March is National Women’s History Month. Today, I’m celebrating the legacy of women in American History with a look at educator, Mary Easton Sibley. (more…)
Posts Tagged: Doc Susie
You never know who you might meet in Cripple Creek, Colorado!
While I was in Cripple Creek in August to participate in the Gold Camp Days and Western Literature Festival, I made Wyatt Earp’s acquaintance through a program presented by his grandson, Wyatt Earp.
Then during a book signing at the Cripple Creek District Museum, I met Doc Susie, played by Hedy Boyce.
One thing is for certain, there’s never a dull moment in Cripple Creek. Even if after a full day of museum hopping and historical exploration, you’ve tuck yourself into your peaceful room at Carr Manor. The historic Cripple Creek High School repurposed as a lovely Bed & Breakfast is far too rich in history to be dull.
What fun it was to meet Hedy and chat with her about Doc Susie, the real life woman I feature as a fictional secondary character in The Bride Wore Blue, Book 3 in my Sinclair Sisters of Cripple Creek Series.
I was excited when Hedy agreed to an interview, to share a bit about one of her favorite historical Cripple Creek characters–Dr. Susan Anderson. (more…)
Research trips for my historical fiction takes me to museums, libraries, historical societies, archives . . . and old cemeteries. Like the Mt. Pisgah Cemetery in Cripple Creek, Colorado.
Established in 1892, the Mt. Pisgah Cemetery is one of Cripple Creek’s oldest sites. Mt. Pisgah remains a natural setting with native plants and wildflowers. Depending upon the time of year, you might find wild iris, goldenrod, Indian paintbrush, bluebells, even raspberries and strawberries in mid-summer.
Why visit cemeteries as part of my research?
1. To find historically accurate names.
2. To discover ethnic names for that time and place.
3. To find common nicknames.
4. To learn about the average lifespan.
5. To discover typical causes of death.
6. To learn the language and syntax used.
7. To feel immersed in history.
In my four Sinclair Sisters of Cripple Creek books, I used real-life women who lived in Cripple Creek in the late 1890’s, my time period for the series. Both of the historical women I featured in The Bride Wore Blue are buried atop Mt. Pisgah.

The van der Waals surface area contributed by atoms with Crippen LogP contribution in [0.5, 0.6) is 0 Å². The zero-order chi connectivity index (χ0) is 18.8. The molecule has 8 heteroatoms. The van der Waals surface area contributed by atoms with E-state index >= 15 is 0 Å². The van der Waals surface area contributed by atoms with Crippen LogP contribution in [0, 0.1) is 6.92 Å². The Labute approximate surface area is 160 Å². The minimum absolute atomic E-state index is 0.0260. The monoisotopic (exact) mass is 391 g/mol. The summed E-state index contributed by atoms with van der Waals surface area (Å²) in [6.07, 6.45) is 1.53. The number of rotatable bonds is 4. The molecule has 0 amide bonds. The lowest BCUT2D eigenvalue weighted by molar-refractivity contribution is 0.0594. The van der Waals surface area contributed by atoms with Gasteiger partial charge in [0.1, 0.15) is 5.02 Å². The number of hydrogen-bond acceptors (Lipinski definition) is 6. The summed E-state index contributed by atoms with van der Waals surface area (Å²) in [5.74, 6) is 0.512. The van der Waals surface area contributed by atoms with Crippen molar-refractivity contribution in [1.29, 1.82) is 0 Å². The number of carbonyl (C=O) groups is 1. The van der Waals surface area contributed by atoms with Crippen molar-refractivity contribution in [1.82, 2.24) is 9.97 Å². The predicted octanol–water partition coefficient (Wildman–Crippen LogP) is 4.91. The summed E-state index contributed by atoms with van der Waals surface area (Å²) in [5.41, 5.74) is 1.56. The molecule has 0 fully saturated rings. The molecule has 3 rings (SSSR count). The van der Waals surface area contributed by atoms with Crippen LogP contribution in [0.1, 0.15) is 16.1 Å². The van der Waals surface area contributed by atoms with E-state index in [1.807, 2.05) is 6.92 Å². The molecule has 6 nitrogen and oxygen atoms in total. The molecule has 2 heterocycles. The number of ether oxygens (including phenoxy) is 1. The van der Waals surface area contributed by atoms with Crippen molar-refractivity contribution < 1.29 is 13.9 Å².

Have you visited old cemeteries? Which ones have you visited, and why?
© 2013 Mona Hodgson, Author and Speaker
Any Gunsmoke fans out there?
James Arness played Matt Dillon in the longstanding TV series Gunsmoke. Marshal Matt Dillon’s larger-than-life persona kept me on the edge of the couch rooting for him. Apparently, I was one viewer among a throng who favored the Dodge City drama because Gunsmoke ran for twenty years with a whopping 635 episodes.
The appeal of an Old West lawman is no surprise. A modern day lawman had already captured my heart—my daddy, William “Bill” Gansberg. Daddy was a city policeman and later a California Highway Patrolman. The uniform and the means of transportation were different, but the ideals that made him strap on a gun and stand for justice were the same—good, out to overcome evil.
You may recognize facets of Gunsmoke characters in The Bride Wore Blue, the latest book in The Sinclair Sisters of Cripple Creek Series.
- Sheriff’s Deputy Carter Alwyn has Marshal Matt Dillon’s chiseled good looks, integrity, compassion, and confident gait.
- Vivian Sinclair doesn’t own a saloon, but it won’t take much stretch of your imagination to see a bit of Miss Kitty in her.
- The wiry miner Boney Hughes definitely reflects some of Festus Haggen‘s backwoods charm.
- Doc Susie displays the quiet conscience of Doc Adams.
Do you have a favorite character from TV westerns? Why is he or she a favorite?